Although much has been written about the unfocused nature of these rallies, the disdain for Wall Street and the disparities in our economic system are undoubtedly the driving force of the protesters.
Patti Jenkins from Indian Rocks Beach brought the bitterness toward the big banks to a local level with a sign that read, on one side, "Explain Channelside to America." On the other side were mug shots of Goldman Sachs CEO Lloyd Blankfein and former Treasury Secretary Henry Paulson.
Jenkins was raised in Tampa, went away, and then returned to attend the University of Tampa, which is when she discovered that her city was gone. Development had occurred in the mid aughts in Tampa, which meant a lot of expensive housing in downtown and nearby Channelside, in the form of high end condominiums.
"I found just thousands of these condos -- one bedroom, $350,000 for 800 square feet. There's thousands of them over there. ...what demographic were these banks building to?" she demanded, adding that "as of September, 2008, this is the United States of Goldman Sachs. That's what I think of our government."
Lori Devine Oliver from New Port Richey said her government isn't representing her, or anyone else, by first and foremost punting on the issue of our time, the persistently high unemployment rate, which has been stuck at 9.1 percent for months. "They're focusing on abortion bills? It's ridiculous," she said, regarding the passage of a law that bars an insurance plan regulated under the new health care law from covering abortion if any of its customers receive federal subsidies (the legislation isn't going anywhere, not for a couple of years at least, as the Democrats control the Senate and the White House, and don't support it).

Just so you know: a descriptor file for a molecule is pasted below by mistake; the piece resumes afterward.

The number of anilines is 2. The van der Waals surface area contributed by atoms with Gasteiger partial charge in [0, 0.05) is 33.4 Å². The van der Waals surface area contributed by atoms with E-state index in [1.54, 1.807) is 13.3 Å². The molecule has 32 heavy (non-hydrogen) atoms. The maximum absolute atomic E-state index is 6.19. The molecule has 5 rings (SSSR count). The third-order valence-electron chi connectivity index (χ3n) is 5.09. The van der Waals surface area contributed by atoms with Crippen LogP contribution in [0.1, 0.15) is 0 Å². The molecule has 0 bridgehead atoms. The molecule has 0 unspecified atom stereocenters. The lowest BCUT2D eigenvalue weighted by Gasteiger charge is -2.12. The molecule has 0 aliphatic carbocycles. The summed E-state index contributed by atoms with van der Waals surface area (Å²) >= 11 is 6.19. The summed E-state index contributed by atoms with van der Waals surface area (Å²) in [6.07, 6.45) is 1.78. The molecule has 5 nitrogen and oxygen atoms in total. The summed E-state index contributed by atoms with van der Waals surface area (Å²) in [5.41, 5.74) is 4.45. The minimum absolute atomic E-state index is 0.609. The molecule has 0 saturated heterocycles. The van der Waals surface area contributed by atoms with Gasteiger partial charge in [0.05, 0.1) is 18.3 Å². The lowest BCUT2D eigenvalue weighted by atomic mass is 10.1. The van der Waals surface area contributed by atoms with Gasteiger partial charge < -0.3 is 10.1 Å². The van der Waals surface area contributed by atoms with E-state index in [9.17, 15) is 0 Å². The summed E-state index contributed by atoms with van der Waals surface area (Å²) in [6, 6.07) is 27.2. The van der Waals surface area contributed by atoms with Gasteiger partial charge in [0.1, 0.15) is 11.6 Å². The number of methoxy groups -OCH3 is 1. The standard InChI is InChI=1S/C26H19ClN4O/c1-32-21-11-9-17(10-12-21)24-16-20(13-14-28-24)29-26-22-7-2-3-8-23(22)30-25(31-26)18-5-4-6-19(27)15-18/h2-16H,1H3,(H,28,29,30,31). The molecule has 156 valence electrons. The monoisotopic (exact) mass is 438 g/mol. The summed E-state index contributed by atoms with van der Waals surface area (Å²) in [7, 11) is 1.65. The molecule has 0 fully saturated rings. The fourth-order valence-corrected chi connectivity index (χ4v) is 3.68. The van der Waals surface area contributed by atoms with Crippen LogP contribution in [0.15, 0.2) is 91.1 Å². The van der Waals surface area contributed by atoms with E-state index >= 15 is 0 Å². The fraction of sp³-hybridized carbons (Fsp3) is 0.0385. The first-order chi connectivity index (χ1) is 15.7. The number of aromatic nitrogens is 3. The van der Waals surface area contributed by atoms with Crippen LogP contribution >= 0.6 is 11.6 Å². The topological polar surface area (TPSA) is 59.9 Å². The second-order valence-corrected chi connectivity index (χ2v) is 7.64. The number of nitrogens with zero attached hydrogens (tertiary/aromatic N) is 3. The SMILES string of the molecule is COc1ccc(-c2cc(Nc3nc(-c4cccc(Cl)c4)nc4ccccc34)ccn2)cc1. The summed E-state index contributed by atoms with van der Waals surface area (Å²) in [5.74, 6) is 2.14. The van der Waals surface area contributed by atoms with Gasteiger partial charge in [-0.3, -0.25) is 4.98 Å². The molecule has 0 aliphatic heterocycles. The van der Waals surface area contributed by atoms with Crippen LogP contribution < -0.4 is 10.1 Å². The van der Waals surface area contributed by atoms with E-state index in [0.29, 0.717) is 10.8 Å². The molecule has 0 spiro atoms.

Although she was quick to label herself an independent, Oliver's anger seemed obviously focused on Congressional Republicans and their failure to rise up and deal with what might be a double-dip recession. She praised Ronald Reagan for raising taxes in the 1980s, and questioned the sanity of Republicans "being held hostage" by conservative tax activist Grover Norquist. Apparently, insecure Republican candidates must take the Norquist pledge not to raise taxes as a rite of passage. (In announcing his candidacy for Congress against Kathy Castor next year, Mark Sharpe infamously said "I'll sign a pledge saying that I won't sign any pledges").
A woman who only wanted to be identified as Katie from Tampa held a sign that read "Fire the Party of No," again targeting Congressional Republicans, though she wouldn't say so explicitly. "I support something happens besides gridlock. We have a lot of issues, with health care, unemployment. The list is endless. And it doesn't seem that anything's happening other than gridlock. I think as they grow, we may start seeing some people in political power paying some attention, but I think it's going to take an election and a real big turnover to see any results."
Organizers say they will continue to organize Occupy Tampa protests, with no end in sight. We'll see about that. In recent years, the most sustained activism we've seen of any sort was organized by St. Pete for Peace members, many of whom were reportedly coming to Tampa on Saturday, and not participating in a Occupy St. Petersburg event. St. Pete for Peace's Chris Ernesto told CL that he and some of his colleagues had a good relationship with the Occupy Tampa group, and weren't certain who was leading the St. Pete event.